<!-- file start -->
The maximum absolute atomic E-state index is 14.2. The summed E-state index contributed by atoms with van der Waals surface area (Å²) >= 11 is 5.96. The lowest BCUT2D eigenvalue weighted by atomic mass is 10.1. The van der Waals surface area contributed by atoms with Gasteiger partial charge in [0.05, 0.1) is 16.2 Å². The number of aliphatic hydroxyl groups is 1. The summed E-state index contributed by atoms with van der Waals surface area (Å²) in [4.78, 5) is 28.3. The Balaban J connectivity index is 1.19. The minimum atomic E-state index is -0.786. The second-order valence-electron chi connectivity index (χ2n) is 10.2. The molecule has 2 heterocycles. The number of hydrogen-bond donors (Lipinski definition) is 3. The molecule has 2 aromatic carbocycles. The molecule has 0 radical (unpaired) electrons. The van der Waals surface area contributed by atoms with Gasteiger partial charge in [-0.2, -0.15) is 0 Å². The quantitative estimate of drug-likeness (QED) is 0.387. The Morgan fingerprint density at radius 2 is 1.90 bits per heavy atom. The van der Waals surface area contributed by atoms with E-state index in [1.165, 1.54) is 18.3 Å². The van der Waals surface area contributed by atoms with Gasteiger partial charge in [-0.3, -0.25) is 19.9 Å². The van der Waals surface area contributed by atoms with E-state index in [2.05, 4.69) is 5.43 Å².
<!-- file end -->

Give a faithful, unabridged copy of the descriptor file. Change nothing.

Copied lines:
The maximum absolute atomic E-state index is 14.2. The summed E-state index contributed by atoms with van der Waals surface area (Å²) >= 11 is 5.96. The lowest BCUT2D eigenvalue weighted by atomic mass is 10.1. The van der Waals surface area contributed by atoms with Gasteiger partial charge in [0.05, 0.1) is 16.2 Å². The number of aliphatic hydroxyl groups is 1. The summed E-state index contributed by atoms with van der Waals surface area (Å²) in [4.78, 5) is 28.3. The Balaban J connectivity index is 1.19. The minimum atomic E-state index is -0.786. The second-order valence-electron chi connectivity index (χ2n) is 10.2. The molecule has 2 heterocycles. The number of hydrogen-bond donors (Lipinski definition) is 3. The molecule has 2 aromatic carbocycles. The molecule has 0 radical (unpaired) electrons. The van der Waals surface area contributed by atoms with Gasteiger partial charge in [-0.2, -0.15) is 0 Å². The quantitative estimate of drug-likeness (QED) is 0.387. The Morgan fingerprint density at radius 2 is 1.90 bits per heavy atom. The van der Waals surface area contributed by atoms with E-state index in [1.165, 1.54) is 18.3 Å². The van der Waals surface area contributed by atoms with Gasteiger partial charge in [-0.3, -0.25) is 19.9 Å². The van der Waals surface area contributed by atoms with E-state index in [2.05, 4.69) is 5.43 Å².